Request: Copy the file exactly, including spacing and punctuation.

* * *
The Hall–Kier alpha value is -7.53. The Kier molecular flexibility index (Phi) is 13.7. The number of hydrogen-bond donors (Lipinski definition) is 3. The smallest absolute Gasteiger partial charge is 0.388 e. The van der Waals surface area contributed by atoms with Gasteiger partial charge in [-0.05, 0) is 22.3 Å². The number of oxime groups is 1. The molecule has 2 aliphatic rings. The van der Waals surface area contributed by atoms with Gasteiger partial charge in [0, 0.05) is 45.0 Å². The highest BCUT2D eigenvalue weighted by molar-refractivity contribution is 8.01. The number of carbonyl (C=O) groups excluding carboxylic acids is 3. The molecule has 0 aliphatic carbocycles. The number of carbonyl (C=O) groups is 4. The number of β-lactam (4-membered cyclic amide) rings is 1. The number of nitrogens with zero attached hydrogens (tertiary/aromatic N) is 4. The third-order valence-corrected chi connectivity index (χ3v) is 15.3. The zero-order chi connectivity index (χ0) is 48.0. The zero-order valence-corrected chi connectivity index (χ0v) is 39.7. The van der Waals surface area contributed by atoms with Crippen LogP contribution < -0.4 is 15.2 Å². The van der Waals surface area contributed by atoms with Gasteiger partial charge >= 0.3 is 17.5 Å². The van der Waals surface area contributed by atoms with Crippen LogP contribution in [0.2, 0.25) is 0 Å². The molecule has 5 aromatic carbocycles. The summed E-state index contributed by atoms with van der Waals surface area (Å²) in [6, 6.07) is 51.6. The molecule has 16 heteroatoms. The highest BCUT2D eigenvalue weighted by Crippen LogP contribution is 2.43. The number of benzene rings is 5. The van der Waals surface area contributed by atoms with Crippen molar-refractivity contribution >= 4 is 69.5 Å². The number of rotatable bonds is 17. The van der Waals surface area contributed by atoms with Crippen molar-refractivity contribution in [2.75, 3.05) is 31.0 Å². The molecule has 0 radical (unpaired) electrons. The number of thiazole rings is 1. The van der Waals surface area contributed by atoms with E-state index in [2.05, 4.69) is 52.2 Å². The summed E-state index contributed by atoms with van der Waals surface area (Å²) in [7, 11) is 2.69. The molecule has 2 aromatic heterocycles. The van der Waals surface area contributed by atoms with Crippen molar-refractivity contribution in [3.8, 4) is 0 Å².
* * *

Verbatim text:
The Hall–Kier alpha value is -7.53. The Kier molecular flexibility index (Phi) is 13.7. The number of hydrogen-bond donors (Lipinski definition) is 3. The smallest absolute Gasteiger partial charge is 0.388 e. The van der Waals surface area contributed by atoms with Gasteiger partial charge in [-0.05, 0) is 22.3 Å². The number of oxime groups is 1. The molecule has 2 aliphatic rings. The van der Waals surface area contributed by atoms with Gasteiger partial charge in [0, 0.05) is 45.0 Å². The highest BCUT2D eigenvalue weighted by molar-refractivity contribution is 8.01. The number of carbonyl (C=O) groups excluding carboxylic acids is 3. The molecule has 0 aliphatic carbocycles. The number of carbonyl (C=O) groups is 4. The number of β-lactam (4-membered cyclic amide) rings is 1. The number of nitrogens with zero attached hydrogens (tertiary/aromatic N) is 4. The third-order valence-corrected chi connectivity index (χ3v) is 15.3. The zero-order chi connectivity index (χ0) is 48.0. The zero-order valence-corrected chi connectivity index (χ0v) is 39.7. The van der Waals surface area contributed by atoms with Crippen LogP contribution < -0.4 is 15.2 Å². The van der Waals surface area contributed by atoms with Gasteiger partial charge >= 0.3 is 17.5 Å². The van der Waals surface area contributed by atoms with Crippen LogP contribution in [0.2, 0.25) is 0 Å². The molecule has 5 aromatic carbocycles. The summed E-state index contributed by atoms with van der Waals surface area (Å²) in [6, 6.07) is 51.6. The molecule has 16 heteroatoms. The highest BCUT2D eigenvalue weighted by Crippen LogP contribution is 2.43. The number of benzene rings is 5. The van der Waals surface area contributed by atoms with Crippen molar-refractivity contribution >= 4 is 69.5 Å². The number of rotatable bonds is 17. The van der Waals surface area contributed by atoms with Crippen molar-refractivity contribution in [2.75, 3.05) is 31.0 Å². The molecule has 0 radical (unpaired) electrons. The number of thiazole rings is 1. The van der Waals surface area contributed by atoms with E-state index in [2.05, 4.69) is 52.2 Å². The summed E-state index contributed by atoms with van der Waals surface area (Å²) in [7, 11) is 2.69. The molecule has 2 aromatic heterocycles. The van der Waals surface area contributed by atoms with Crippen molar-refractivity contribution in [3.8, 4) is 0 Å².